Values and inner workings
“Loyalty to those we care for, integrity to stand by our beliefs, authenticity to show our true selves to others, compassion to help those in need - and above all, faith the spirit of friendship”
- Ranger goals including locating lost wolves and reuniting them with loved ones, sharing valley news, providing aid and support to anyone in need, and serving as peacekeepers in Horizon Valley. Long range patrols, usually consisting of three pack members, are sent beyond the borders with these goals in mind.
- Pack members are expected to show empathy and integrity - never to be used by others as mercenaries or common gossips. Versatility is also highly valued, with Rangers being expected to work to improve their skill at hunting, tracking, sparring and basic healing.
- The pack is built on friendship, not dominance, and does not allow rank challenges. Cooperation is the key, and the pack are at heart, a group of family and friends, and expected to behave as such.
- While known to be friendly and helpful, the pack does not tolerate known troublemakers. Rangers are however expected to solve issues with words before resorting to fighting.
- Rangers are free to leave the territory at any time, but those who hope to embark on official long-range patrols are expected to hold to high standards of checking in, reporting back and actively contributing to the well-being of the pack.
- Young wolves are the future and puppies should be both protected and cherished - but also taught how to deal with the world at large.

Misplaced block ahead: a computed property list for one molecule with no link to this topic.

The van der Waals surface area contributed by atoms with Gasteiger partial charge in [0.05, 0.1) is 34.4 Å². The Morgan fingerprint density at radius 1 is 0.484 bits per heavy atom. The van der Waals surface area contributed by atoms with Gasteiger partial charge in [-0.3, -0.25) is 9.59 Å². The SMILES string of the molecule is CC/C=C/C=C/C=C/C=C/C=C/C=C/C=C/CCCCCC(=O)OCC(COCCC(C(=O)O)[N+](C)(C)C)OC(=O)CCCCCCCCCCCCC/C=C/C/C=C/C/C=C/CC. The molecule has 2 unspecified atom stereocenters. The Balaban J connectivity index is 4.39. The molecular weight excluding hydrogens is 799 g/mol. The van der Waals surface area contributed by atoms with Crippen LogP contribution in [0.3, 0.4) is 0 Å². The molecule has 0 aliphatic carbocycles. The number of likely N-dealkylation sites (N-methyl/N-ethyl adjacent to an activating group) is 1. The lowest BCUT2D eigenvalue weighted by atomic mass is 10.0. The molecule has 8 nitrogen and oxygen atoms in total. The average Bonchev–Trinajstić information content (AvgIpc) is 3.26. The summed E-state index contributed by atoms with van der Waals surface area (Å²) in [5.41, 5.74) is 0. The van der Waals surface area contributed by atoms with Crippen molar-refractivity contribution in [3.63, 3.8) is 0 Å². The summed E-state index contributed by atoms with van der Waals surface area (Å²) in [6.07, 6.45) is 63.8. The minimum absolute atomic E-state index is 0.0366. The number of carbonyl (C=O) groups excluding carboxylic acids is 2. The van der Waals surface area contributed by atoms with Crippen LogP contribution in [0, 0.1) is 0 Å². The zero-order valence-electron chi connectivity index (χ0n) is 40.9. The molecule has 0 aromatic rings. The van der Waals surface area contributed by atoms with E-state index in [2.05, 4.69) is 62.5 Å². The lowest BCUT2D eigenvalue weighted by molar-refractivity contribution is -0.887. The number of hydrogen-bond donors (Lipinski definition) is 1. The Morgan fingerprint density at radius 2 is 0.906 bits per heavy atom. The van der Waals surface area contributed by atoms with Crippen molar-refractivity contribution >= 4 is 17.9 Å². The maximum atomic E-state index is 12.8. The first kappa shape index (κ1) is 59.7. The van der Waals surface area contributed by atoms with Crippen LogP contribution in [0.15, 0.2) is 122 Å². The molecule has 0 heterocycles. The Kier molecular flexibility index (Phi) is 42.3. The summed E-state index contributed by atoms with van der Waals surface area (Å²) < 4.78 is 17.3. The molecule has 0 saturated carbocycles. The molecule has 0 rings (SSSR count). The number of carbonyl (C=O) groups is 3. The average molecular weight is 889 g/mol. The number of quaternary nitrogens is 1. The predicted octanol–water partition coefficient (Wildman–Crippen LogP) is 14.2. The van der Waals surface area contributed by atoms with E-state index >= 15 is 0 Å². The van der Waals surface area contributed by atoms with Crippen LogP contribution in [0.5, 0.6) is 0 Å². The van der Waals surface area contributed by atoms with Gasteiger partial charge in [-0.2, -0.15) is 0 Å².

I. Lead Ranger
— In overall charge of the pack. Coordinates long-range patrols, hunts and defense. Accepts new members and usually runs pack meetings. Protects pack members and territory alike. Expected to understand and be informed of news and missing wolves around the valley, and as such ought to be good with names and faces.
— Provides backup to the Lead Ranger and acts in their stead when they are unavailable or out on patrol. As seconds in command these should be wolves with a good sense of what is going on in the pack and the valley as a whole. Can accept new recruits and call pack meetings.
III. Healer — Responsible for carrying out healing duties such as caring for sick or injured wolves and gathering herbs.
III. Ranger — Though this is also used as a collective term for all pack members as a whole, the Rangers rank are the heart of the pack. Many Rangers may go on official long-range patrols, but a Ranger can alternately choose to stay at home, hunting, patrolling, and sparring. Rangers may choose a specific area to excel in, but are expected to maintain an all purpose understanding of not only hunting and defense but basic healing and tracking skills.
IV. Recruit — Members who have not yet established themselves as fully fledged Rangers or have specifically requested more training first. Also commonly given to new members to see how reliable they are and how well they fit into Ranger ideals.
IV. Trainee — Puppies. Encouraged to join in on day to day Rangers life, but should not be pushed to take life too seriously too soon.